Vice President Mike Pence said on Thursday that if Turkey does not take immediate action to free Andrew Craig Brunson, “the United States of America will impose significant sanctions on Turkey”.
“Brunson is an innocent man, there is no credible evidence against him,” Pence said.
Turkey’s Foreign Minister Mevlut Cavusoglu immediately shot back: “No one dictates Turkey. We will never tolerate threats from anybody.”
Noone dictates Turkey. We will never tolerate threats from anybody. Rule of law is for everyone; no exception.
— Mevlüt Çavuşoğlu (@MevlutCavusoglu) July 26, 2018
Brunson, 50, an evangelical Christian pastor originally from North Carolina, was released from jail to serve house arrest because of “health problems” on Wednesday after spending more than a year in confinement, according to Turkey’s official news agency, Anadolu.
President Donald Trump wrote on Twitter later Thursday the US “will impose large sanctions on Turkey for their long time detainment of Pastor Andrew Brunson”.
“He is suffering greatly. This innocent man of faith should be released immediately!”
The United States will impose large sanctions on Turkey for their long time detainment of Pastor Andrew Brunson, a great Christian, family man and wonderful human being. He is suffering greatly. This innocent man of faith should be released immediately!
— Donald J. Trump (@realDonaldTrump) July 26, 2018
Neither Trump nor Pence elaborated on the type of sanctions the US could impose.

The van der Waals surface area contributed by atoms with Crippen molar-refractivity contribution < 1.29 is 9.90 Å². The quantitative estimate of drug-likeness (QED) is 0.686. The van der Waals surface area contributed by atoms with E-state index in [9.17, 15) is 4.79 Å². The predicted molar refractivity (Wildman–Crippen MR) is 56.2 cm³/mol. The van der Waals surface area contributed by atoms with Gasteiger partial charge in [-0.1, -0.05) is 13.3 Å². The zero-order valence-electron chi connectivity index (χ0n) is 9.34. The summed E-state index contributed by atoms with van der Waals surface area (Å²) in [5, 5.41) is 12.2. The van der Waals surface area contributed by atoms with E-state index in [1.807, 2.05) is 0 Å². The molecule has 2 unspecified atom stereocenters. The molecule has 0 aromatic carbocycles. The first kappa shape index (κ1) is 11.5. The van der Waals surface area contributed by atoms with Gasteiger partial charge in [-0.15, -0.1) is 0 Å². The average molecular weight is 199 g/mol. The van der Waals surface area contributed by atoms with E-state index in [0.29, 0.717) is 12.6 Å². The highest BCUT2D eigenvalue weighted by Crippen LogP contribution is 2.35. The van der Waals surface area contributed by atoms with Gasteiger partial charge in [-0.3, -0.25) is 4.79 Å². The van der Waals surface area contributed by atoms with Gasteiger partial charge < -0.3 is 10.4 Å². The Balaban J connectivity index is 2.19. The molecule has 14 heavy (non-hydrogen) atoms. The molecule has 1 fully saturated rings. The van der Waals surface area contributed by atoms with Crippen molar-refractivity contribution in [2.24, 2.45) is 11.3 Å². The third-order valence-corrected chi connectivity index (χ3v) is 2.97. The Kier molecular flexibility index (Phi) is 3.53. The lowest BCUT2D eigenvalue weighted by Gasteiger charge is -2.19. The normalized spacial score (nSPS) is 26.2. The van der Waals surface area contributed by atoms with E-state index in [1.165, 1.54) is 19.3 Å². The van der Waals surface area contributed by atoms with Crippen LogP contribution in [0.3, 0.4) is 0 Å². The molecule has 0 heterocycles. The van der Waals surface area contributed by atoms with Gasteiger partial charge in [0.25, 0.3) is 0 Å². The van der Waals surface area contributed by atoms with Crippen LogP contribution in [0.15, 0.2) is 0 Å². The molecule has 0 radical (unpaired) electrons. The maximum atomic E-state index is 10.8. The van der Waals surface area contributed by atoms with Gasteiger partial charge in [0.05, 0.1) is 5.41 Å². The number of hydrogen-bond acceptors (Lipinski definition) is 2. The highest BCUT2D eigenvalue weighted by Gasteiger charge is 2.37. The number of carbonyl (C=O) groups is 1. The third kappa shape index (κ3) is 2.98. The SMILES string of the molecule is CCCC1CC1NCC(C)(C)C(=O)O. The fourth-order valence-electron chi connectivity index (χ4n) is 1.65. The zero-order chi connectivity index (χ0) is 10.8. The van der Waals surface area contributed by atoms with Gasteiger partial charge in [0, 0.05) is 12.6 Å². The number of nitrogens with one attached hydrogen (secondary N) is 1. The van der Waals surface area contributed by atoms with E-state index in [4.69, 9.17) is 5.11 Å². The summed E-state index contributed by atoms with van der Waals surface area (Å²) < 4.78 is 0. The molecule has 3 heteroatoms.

If convicted, Brunson faces up to 15 years in prison for “committing crimes on behalf of terror groups without being a member”. He could receive another 20 years if he is found guilty of espionage.
Brunson strongly denies the charges. He rejected evidence against him during a recent hearing, according to Anadolu.
“I believe in and support Turkey’s territorial integrity,” he told the court. “I forgive those who lie and bear false witness against me.”
The case, which was adjourned until October 12, has strained ties between NATO allies Turkey and the US.
“The US administration’s statements and its use of threatening language against Turkey, a NATO ally, is unacceptable,” presidential spokesman Ibrahim Kalin said in a statement.
“The United States must reconsider its approach and adopt a constructive position before inflicting further damage to its own interests and its alliance with Turkey.”
The threat of sanctions prompted a downturn in Turkey’s financial markets. There was no immediate comment from US legislators who have threatened to withhold weapons sales to Turkey as strains have escalated over Brunson’s detention.
The Christian right, an important component of Trump and Pence’s voting base, has been pressuring the administration on the Brunson case.
On Wednesday, Brunson was escorted out of prison in the coastal city of Izmir and left in a convoy of cars. His lawyer said he was ordered to wear an electronic monitoring bracelet.
US and Turkish officials had been working on a deal that would lead to Brunson’s release, and Washington had expected him to be freed at his trial last week, a source in the US familiar with developments told the Reuters news agency.
Turkish President Recep Tayyip Erdogan has previously linked Brunson’s return to the US to the extradition of Fethullah Gulen, the Muslim leader Turkey’s government holds responsible for the failed July 2016 military coup.
Gulen, who denies orchestrating the coup attempt, lives in Pennsylvania. Turkish requests for his arrest and extradition have not been granted.
Brunson served as pastor of Izmir Resurrection Church, a small Protestant congregation, and has lived in Turkey for 23 years. He was detained by Turkish forces in the aftermath of the failed coup.
The indictment against him contends he worked to convert Kurds to Christianity to sow discord in Turkey.